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AFTERWARDS I STAYED OUT FOR AN HOUR BEFORE THEY MADE ME COME IN
by John Brantingham

I must have been eleven,
(or maybe I was twelve)
the first time I noticed a satellite.

It was the first really warm day of summer
in 1982 (or maybe it was 1983)
when the wind coming off the desert
had blown the smog out of L.A.
and the street lights
seemed to glare less than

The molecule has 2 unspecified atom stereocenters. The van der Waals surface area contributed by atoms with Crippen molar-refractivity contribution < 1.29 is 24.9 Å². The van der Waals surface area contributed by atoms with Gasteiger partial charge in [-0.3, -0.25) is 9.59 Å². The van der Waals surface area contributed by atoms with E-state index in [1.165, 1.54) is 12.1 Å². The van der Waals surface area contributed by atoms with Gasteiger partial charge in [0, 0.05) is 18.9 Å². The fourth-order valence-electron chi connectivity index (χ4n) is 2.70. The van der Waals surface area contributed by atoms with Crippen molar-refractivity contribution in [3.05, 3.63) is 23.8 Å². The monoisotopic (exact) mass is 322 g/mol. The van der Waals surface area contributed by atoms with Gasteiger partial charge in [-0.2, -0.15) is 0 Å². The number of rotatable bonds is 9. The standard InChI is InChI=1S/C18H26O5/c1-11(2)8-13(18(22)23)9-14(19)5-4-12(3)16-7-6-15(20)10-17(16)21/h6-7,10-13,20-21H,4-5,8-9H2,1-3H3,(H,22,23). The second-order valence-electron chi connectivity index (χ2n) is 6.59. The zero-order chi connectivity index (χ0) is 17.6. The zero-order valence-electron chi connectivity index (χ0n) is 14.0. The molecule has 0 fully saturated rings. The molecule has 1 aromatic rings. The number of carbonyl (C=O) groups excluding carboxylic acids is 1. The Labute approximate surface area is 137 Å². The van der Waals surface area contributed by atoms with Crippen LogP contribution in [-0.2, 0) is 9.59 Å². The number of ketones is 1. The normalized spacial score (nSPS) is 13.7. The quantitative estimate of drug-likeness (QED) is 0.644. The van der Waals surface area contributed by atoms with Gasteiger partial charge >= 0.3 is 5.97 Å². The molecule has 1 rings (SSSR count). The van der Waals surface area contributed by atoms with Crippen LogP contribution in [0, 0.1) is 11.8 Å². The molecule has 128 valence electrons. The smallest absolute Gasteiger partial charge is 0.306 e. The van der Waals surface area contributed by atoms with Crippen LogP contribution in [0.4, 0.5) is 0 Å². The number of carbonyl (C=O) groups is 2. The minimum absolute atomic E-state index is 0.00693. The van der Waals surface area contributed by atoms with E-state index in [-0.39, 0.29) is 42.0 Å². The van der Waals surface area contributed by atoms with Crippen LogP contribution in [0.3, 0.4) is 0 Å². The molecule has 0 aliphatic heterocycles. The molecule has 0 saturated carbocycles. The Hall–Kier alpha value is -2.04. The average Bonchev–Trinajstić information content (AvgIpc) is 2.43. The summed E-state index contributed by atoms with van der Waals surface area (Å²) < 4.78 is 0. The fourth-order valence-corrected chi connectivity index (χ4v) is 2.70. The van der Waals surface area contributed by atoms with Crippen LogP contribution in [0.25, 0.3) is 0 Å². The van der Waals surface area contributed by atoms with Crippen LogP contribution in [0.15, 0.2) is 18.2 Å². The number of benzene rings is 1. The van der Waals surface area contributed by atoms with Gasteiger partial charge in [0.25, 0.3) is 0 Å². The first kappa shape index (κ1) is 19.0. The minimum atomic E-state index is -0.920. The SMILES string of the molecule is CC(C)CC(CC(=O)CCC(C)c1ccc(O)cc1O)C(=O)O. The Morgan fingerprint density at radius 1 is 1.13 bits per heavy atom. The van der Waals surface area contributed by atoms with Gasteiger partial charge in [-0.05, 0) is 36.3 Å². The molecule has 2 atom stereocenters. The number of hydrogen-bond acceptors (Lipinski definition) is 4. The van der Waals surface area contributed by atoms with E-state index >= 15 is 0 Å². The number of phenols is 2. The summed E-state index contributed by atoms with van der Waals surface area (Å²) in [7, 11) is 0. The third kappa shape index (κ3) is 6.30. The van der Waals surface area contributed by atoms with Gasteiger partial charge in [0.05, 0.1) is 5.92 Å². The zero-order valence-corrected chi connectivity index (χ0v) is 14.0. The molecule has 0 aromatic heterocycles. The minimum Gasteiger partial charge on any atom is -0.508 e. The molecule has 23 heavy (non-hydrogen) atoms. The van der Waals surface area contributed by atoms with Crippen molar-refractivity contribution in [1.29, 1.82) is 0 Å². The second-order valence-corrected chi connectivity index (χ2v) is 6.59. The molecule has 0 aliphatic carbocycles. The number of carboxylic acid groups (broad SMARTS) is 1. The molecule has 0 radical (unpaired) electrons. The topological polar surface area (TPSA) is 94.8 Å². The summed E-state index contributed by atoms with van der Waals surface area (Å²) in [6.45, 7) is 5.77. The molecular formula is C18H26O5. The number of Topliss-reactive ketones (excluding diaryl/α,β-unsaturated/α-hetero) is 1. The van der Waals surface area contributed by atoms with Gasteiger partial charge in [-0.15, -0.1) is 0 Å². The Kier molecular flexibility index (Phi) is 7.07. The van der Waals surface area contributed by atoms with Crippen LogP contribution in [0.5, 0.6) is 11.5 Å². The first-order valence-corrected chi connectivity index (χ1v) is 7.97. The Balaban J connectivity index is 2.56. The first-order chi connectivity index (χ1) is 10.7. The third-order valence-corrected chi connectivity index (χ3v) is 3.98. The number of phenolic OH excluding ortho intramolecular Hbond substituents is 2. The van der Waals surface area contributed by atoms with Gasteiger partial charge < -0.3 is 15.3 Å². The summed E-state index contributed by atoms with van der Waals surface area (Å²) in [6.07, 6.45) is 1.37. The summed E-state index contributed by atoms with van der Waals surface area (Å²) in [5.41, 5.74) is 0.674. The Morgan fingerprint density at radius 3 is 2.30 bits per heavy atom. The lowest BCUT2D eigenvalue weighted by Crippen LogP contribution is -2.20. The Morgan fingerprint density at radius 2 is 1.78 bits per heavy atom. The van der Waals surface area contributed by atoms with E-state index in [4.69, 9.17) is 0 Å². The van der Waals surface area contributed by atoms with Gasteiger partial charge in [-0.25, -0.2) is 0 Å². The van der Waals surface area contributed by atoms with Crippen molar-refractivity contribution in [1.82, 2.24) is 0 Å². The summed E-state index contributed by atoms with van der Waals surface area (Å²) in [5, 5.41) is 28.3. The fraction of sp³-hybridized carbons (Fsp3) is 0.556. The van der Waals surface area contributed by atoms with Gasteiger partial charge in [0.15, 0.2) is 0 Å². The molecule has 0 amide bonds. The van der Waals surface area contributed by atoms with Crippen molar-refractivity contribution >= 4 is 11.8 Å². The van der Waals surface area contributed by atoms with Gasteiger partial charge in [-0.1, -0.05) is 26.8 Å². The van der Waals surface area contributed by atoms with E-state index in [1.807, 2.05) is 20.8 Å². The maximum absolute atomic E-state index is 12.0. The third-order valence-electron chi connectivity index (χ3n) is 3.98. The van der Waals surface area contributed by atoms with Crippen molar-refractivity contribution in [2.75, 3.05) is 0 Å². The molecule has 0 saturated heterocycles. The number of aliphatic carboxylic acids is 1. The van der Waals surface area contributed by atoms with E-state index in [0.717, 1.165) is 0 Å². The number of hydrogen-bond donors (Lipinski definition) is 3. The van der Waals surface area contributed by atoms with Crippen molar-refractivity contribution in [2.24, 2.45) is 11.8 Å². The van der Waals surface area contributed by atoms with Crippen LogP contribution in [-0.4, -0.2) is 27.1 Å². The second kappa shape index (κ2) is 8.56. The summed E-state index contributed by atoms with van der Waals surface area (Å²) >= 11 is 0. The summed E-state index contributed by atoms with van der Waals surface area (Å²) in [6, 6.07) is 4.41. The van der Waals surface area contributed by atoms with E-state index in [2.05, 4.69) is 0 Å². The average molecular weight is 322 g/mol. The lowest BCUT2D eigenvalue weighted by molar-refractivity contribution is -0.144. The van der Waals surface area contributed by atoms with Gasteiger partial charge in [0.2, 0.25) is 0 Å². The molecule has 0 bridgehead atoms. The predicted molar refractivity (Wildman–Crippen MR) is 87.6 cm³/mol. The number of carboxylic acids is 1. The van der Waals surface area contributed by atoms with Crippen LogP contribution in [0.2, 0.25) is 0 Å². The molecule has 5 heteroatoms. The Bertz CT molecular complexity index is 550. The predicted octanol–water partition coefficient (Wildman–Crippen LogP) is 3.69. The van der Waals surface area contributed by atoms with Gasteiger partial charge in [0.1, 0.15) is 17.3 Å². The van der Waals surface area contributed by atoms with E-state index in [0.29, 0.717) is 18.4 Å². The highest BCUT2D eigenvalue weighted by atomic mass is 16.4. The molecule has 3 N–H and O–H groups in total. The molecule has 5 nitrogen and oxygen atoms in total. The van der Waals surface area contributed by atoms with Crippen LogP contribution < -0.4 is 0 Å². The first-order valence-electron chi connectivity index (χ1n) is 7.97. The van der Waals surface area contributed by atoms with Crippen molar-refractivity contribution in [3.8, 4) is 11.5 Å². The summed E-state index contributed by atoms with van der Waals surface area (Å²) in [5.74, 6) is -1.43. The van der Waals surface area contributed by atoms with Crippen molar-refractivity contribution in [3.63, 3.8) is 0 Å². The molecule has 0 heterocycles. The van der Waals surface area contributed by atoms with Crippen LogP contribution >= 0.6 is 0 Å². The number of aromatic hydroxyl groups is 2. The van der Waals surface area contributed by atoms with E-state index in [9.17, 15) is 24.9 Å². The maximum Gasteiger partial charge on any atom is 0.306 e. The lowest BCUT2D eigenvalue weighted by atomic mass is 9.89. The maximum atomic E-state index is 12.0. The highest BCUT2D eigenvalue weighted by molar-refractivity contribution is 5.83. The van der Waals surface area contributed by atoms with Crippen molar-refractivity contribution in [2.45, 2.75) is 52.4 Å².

usual, and that satellite crossed Orion,
the one constellation I knew, until it
got lost behind the orange
tree in my parent’s backyard.

By the time I’d climbed on
top of the garage to see it
again, it had vanished, and I
stood staring at each star individually—
squinting at each one, comparing
all of them to the stars nearby
making sure they stayed still—to see
if they too would lose their
grip on the night
and fall away into the sky.

PHOTO: “Orion Nebula Crossed by a Satellite” (celestronimages.com)